One way to do that is to populate the schools with more Native teachers who embrace tradition. Montana’s Class 7 American Indian Language and Culture Specialist License is a great help: It is a teaching certification made possible through collaboration with tribal governments that certify that individuals have met the criteria as specialists in their Indigenous language. Class 7 covers 11 languages, including Apsáalooke.
We want to support our people, our teachers, our children. We want to make a better life for them.
The next step will be to get fair pay for those teachers, says Real Bird. At the Blackfeet schools farther north in Montana, Class 7 teachers get full-time work and teacher-level pay. At the Crow schools, they are only permitted part-time work and are paid as paraprofessionals.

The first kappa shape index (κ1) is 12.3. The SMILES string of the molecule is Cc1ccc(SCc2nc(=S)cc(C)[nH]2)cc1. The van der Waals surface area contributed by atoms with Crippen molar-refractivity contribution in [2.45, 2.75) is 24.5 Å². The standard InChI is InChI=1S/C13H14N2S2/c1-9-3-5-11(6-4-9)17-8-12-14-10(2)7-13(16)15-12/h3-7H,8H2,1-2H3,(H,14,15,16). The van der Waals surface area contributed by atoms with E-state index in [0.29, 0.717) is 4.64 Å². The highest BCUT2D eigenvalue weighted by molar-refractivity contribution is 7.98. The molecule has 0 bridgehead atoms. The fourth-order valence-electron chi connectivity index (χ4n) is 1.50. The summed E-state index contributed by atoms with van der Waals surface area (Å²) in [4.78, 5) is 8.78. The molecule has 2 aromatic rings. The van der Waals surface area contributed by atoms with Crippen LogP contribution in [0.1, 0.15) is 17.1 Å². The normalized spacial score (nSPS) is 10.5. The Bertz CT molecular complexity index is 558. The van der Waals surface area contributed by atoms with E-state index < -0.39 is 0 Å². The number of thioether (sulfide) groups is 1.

Real Bird is working to expand the network of people advocating for strong Apsáalooke teaching in her schools, meeting with the tribal government and developing parent groups to educate families and get them involved. She hopes to present a professional development session about the importance of tradition and the ways colonialism influences Native communities. She’d also like to see more Apsáalooke representatives become school district representatives, in a district that is 99 percent Apsáalooke students.
“It’s hard work but we need to do it,” says Real Bird. “We want to support our people, our teachers, our children. We want to make a better life for them.”